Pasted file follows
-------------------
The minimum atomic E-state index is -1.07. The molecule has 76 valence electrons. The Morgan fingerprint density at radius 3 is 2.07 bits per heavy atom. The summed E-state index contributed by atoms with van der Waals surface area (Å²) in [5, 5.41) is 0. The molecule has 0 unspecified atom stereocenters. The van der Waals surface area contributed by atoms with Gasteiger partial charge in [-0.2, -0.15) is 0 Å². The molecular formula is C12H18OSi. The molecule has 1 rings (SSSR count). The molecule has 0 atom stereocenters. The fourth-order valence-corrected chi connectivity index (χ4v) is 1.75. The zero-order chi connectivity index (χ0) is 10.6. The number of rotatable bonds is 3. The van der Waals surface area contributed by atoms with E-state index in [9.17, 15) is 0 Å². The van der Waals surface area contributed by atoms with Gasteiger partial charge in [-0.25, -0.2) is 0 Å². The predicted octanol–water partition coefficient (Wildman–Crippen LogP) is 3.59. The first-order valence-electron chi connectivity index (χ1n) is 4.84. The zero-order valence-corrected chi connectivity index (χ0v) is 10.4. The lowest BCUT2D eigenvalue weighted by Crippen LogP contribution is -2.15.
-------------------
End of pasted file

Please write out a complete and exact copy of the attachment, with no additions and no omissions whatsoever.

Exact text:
The minimum atomic E-state index is -1.07. The molecule has 76 valence electrons. The Morgan fingerprint density at radius 3 is 2.07 bits per heavy atom. The summed E-state index contributed by atoms with van der Waals surface area (Å²) in [5, 5.41) is 0. The molecule has 0 unspecified atom stereocenters. The van der Waals surface area contributed by atoms with Gasteiger partial charge in [-0.2, -0.15) is 0 Å². The molecular formula is C12H18OSi. The molecule has 1 rings (SSSR count). The molecule has 0 atom stereocenters. The fourth-order valence-corrected chi connectivity index (χ4v) is 1.75. The zero-order chi connectivity index (χ0) is 10.6. The number of rotatable bonds is 3. The van der Waals surface area contributed by atoms with E-state index in [9.17, 15) is 0 Å². The van der Waals surface area contributed by atoms with Gasteiger partial charge in [-0.25, -0.2) is 0 Å². The predicted octanol–water partition coefficient (Wildman–Crippen LogP) is 3.59. The first-order valence-electron chi connectivity index (χ1n) is 4.84. The zero-order valence-corrected chi connectivity index (χ0v) is 10.4. The lowest BCUT2D eigenvalue weighted by Crippen LogP contribution is -2.15.